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Optics Express

Optics Express

  • Editor: Andrew M. Weiner
  • Vol. 22, Iss. 15 — Jul. 28, 2014
  • pp: 18824–18832
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Coherent supercontinuum generation up to 2.3 µm in all-solid soft-glass photonic crystal fibers with flat all-normal dispersion

Mariusz Klimczak, Bartłomiej Siwicki, Piotr Skibiński, Dariusz Pysz, Ryszard Stępień, Alexander Heidt, Czesław Radzewicz, and Ryszard Buczyński  »View Author Affiliations


Optics Express, Vol. 22, Issue 15, pp. 18824-18832 (2014)
http://dx.doi.org/10.1364/OE.22.018824


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Abstract

Supercontinuum spanning over an octave from 900 – 2300 nm is reported in an all-normal dispersion, soft glass photonic crystal fiber. The all-solid microstructured fiber was engineered to achieve a normal dispersion profile flattened to within −50 to −30 ps/nm/km in the wavelength range of 1100 – 2700 nm. Under pumping with 75 fs pulses centered at 1550 nm, the recorded spectral flatness is 7 dB in the 930 – 2170 nm range, and significantly less if cladding modes present in the uncoated photonic crystal fiber are removed. To the best of our knowledge, this is the first report of an octave-spanning, all-normal dispersion supercontinuum generation in a non-silica microstructured fiber, where the spectrum long-wavelength edge is red-shifted to as far as 2300 nm. This is also an important step in moving the concept of ultrafast coherent supercontinuum generation in all-normal dispersion fibers further towards the mid-infrared spectral region.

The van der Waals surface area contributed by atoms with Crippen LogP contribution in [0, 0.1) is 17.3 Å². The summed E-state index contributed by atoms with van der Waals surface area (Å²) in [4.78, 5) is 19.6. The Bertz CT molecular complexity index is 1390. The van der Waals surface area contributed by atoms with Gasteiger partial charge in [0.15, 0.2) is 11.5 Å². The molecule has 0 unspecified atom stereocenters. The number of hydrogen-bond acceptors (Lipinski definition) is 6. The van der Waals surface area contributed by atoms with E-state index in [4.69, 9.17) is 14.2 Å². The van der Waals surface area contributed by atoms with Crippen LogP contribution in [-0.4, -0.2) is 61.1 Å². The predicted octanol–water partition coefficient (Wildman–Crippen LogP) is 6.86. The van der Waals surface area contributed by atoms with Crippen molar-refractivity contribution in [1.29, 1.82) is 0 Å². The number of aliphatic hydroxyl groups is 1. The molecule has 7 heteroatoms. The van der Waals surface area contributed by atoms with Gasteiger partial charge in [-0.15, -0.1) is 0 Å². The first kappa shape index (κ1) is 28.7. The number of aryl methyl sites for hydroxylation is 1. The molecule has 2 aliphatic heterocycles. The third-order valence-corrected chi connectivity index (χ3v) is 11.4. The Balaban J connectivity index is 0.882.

© 2014 Optical Society of America

1. Introduction